Intermittent Fasting: Is It for You?
Johns Hopkins neurology professor Ted Dawson’s cholesterol was creeping into dangerous territory when his doctor recommended statins. Dawson decided to try intermittent fasting first, a restrictive eating schedule that mimics the feast-then-famine life of prehistoric hunters.
“Sure enough, it lowered my cholesterol,” Dawson says. “I never needed a statin.”
That was about 10 years ago. Dawson, now 60, still follows the regimen, consuming just 500 calories a day, twice a week. “To be honest, it’s still a pain,” he says. But his cholesterol levels keep improving, and his energy levels are high, he says.
On his low-calorie days, Dawson eats a little oatmeal or yogurt in the morning, a handful of nuts and fruit mid-day, and a veggie burger with no bun for dinner.
On the remaining days, he eats whatever he wants — in generous quantities. “My caloric intake is probably what it was when I was 25 or 30,” says Dawson, who now has to work to keep his weight up. “For health reasons, I try to stick to a Mediterranean diet, but I like ice cream and other desserts, so I’ll eat those too. I have red meat once in a while.”
A growing body of research, much of it led by Mark Mattson, adjunct professor of neuroscience, indicates the regimen offers a host of benefits, such as helping adherents shed pounds, lower blood pressure and cholesterol, slow the progression of Parkinson’s and Alzheimer’s diseases and reduce cancer risk.
In December, Mattson and Rafael de Cabo of the National Institute on Aging put much of that information in one place, publishing a widely publicized research review in the New England Journal of Medicine.
The catalyst for intermittent fasting’s health benefits, they say, is metabolic switching, which occurs when cells transition from using glucose for energy to using ketone bodies, and then back again.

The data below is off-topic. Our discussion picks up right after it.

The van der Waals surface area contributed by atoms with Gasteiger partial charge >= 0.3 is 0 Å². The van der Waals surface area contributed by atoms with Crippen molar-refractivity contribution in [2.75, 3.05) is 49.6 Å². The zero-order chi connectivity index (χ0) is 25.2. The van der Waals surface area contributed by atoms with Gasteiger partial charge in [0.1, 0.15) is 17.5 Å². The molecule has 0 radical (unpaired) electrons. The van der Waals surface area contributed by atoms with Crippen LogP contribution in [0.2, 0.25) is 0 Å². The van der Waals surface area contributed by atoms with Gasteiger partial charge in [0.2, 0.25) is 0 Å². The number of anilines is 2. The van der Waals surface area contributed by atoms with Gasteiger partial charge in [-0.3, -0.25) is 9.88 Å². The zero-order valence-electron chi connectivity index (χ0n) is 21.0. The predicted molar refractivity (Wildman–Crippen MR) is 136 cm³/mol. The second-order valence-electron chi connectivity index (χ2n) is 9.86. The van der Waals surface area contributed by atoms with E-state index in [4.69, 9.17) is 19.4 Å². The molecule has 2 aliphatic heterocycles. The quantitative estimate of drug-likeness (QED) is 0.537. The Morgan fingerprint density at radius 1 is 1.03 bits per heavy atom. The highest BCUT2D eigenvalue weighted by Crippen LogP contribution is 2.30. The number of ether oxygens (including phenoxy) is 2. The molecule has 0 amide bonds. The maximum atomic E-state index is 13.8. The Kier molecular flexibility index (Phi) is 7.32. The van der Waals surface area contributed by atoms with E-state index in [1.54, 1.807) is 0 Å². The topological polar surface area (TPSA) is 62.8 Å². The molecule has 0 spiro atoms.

A typical carbohydrate-rich diet of three meals a day plus snacks provides more than enough glucose to power cells. But during fasting, glucose runs out and the liver responds by converting fatty acids to ketone bodies, a process known as ketosis. Ketone bodies provide steady, fat-derived energy and appear to regulate proteins and molecules related to health and aging, they write.
Mattson focuses on two specific regimes: the two-days-a-week fasting schedule practiced by Dawson; and the time-restricted schedule practiced by Mattson, which requires consuming the day’s food in a window of six to eight hours and fasting the rest of the time. Studies have not yet compared the relative efficacy of the two regimens, says Mattson.
Both eating plans advocate a healthful diet, but don’t include instructions about what foods to eat or how many calories to consume. “If someone’s normal diet is unhealthy and they switch to intermittent fasting it will probably benefit their health,” says Mattson. “If they’re already eating a healthy diet, the intermittent fasting will turbocharge it.”
Mattson began shortening the time frame in which he eats in 1982, he said, when he gave up breakfast because it upset his stomach before bicycling to his graduate school campus. He now consumes his day’s calories between 1 and 7 p.m., eating mostly vegetables, fruits, nuts, whole grains, beans and yogurt.
He began studying intermittent fasting in the 1990s as part of his research into Alzheimer’s and other neurodegenerative diseases. “We knew every-other-day fasting had an anti-aging effect on rats in the sense that it increased lifespan, so we asked if this change in eating pattern would protect nerve cells and keep them functioning better longer,” he says. “We found that it did.”
Research on the potential benefits of intermittent fasting is still in its early stages. One challenge is getting study participants to stick with the restrictive eating plans. In their paper, Mattson and de Cabo recommend starting slowly, by restricting eating just one day a week or eating in a 10-hour window.
Dawson agrees that the regimen requires discipline, especially in the first few weeks. He makes it even more challenging by putting his two low-calorie days next to each other, usually Sunday–Monday or Monday–Tuesday. “What you’re trying to do is push your body to a ketotic state,” he says. “If you do it a second day, then the entire second day you’re in a ketotic state, and I think you get more benefit.”
The low-calorie days can trigger migraines, he says, but he’s usually able to prevent them by drinking a lot of water. By the end of the second day, he says, he is ravenous. “My brain is telling me it needs energy,” he says.
“But I’m still able to work at a pretty high level. I feel a little more sharp, a little crisper. It’s probably whatever the ketotic state has induced my body to release.”